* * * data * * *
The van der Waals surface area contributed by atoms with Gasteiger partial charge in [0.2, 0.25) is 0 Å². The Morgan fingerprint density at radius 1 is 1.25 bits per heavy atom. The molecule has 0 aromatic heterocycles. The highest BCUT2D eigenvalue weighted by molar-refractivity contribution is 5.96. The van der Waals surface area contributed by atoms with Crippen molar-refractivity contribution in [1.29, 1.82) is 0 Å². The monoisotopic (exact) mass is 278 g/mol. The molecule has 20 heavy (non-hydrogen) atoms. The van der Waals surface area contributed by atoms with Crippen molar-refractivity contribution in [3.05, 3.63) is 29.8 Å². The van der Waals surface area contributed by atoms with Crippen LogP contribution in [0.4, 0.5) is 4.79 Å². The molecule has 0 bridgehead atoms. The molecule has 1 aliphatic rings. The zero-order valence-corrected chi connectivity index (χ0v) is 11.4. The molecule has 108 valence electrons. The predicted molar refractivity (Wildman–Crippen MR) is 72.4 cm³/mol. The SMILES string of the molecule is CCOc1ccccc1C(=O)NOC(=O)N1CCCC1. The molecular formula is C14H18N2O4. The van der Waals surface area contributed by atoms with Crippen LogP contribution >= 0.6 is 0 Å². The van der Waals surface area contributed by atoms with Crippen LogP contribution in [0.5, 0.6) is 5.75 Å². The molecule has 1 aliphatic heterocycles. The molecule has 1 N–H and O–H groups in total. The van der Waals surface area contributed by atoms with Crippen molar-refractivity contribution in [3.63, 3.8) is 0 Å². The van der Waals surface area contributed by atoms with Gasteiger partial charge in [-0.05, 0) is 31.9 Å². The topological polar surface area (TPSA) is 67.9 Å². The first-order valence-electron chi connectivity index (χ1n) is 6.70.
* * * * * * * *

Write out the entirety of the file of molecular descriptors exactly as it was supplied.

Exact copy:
The van der Waals surface area contributed by atoms with Gasteiger partial charge in [0.2, 0.25) is 0 Å². The Morgan fingerprint density at radius 1 is 1.25 bits per heavy atom. The molecule has 0 aromatic heterocycles. The highest BCUT2D eigenvalue weighted by molar-refractivity contribution is 5.96. The van der Waals surface area contributed by atoms with Crippen molar-refractivity contribution in [1.29, 1.82) is 0 Å². The monoisotopic (exact) mass is 278 g/mol. The molecule has 20 heavy (non-hydrogen) atoms. The van der Waals surface area contributed by atoms with Crippen molar-refractivity contribution in [3.05, 3.63) is 29.8 Å². The van der Waals surface area contributed by atoms with Crippen LogP contribution in [0.4, 0.5) is 4.79 Å². The molecule has 0 bridgehead atoms. The molecule has 1 aliphatic rings. The zero-order valence-corrected chi connectivity index (χ0v) is 11.4. The molecule has 108 valence electrons. The predicted molar refractivity (Wildman–Crippen MR) is 72.4 cm³/mol. The SMILES string of the molecule is CCOc1ccccc1C(=O)NOC(=O)N1CCCC1. The molecular formula is C14H18N2O4. The van der Waals surface area contributed by atoms with Crippen LogP contribution >= 0.6 is 0 Å². The van der Waals surface area contributed by atoms with Crippen LogP contribution in [0.5, 0.6) is 5.75 Å². The molecule has 1 aliphatic heterocycles. The molecule has 1 N–H and O–H groups in total. The van der Waals surface area contributed by atoms with Crippen molar-refractivity contribution in [3.63, 3.8) is 0 Å². The van der Waals surface area contributed by atoms with Gasteiger partial charge in [-0.05, 0) is 31.9 Å². The topological polar surface area (TPSA) is 67.9 Å². The first-order valence-electron chi connectivity index (χ1n) is 6.70.